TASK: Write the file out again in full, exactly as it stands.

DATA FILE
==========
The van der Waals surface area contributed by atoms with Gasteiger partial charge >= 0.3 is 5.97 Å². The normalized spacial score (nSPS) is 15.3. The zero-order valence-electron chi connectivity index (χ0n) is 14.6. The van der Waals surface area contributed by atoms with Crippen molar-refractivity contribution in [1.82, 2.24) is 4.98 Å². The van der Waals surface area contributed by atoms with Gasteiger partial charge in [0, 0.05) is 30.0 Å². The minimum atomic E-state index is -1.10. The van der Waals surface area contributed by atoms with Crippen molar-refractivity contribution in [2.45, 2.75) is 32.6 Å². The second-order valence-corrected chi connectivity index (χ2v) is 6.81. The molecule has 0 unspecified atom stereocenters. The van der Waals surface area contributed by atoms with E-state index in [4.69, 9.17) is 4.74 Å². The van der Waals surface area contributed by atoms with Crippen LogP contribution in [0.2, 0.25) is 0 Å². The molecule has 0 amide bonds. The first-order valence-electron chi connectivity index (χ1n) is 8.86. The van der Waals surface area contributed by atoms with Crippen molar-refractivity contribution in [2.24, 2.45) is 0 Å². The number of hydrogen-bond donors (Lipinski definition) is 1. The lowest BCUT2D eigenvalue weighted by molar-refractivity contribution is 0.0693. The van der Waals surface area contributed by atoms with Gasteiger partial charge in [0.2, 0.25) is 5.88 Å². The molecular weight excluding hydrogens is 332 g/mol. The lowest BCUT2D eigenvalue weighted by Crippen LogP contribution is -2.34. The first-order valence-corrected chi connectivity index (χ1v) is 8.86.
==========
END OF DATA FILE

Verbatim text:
The van der Waals surface area contributed by atoms with Gasteiger partial charge >= 0.3 is 5.97 Å². The normalized spacial score (nSPS) is 15.3. The zero-order valence-electron chi connectivity index (χ0n) is 14.6. The van der Waals surface area contributed by atoms with Crippen molar-refractivity contribution in [1.82, 2.24) is 4.98 Å². The van der Waals surface area contributed by atoms with Gasteiger partial charge in [0, 0.05) is 30.0 Å². The minimum atomic E-state index is -1.10. The van der Waals surface area contributed by atoms with Crippen molar-refractivity contribution in [2.45, 2.75) is 32.6 Å². The second-order valence-corrected chi connectivity index (χ2v) is 6.81. The molecule has 0 unspecified atom stereocenters. The van der Waals surface area contributed by atoms with E-state index in [4.69, 9.17) is 4.74 Å². The van der Waals surface area contributed by atoms with Crippen LogP contribution in [0.2, 0.25) is 0 Å². The molecule has 0 amide bonds. The first-order valence-electron chi connectivity index (χ1n) is 8.86. The van der Waals surface area contributed by atoms with Crippen molar-refractivity contribution in [2.24, 2.45) is 0 Å². The number of hydrogen-bond donors (Lipinski definition) is 1. The lowest BCUT2D eigenvalue weighted by molar-refractivity contribution is 0.0693. The van der Waals surface area contributed by atoms with Gasteiger partial charge in [0.2, 0.25) is 5.88 Å². The molecular weight excluding hydrogens is 332 g/mol. The lowest BCUT2D eigenvalue weighted by Crippen LogP contribution is -2.34. The first-order valence-corrected chi connectivity index (χ1v) is 8.86.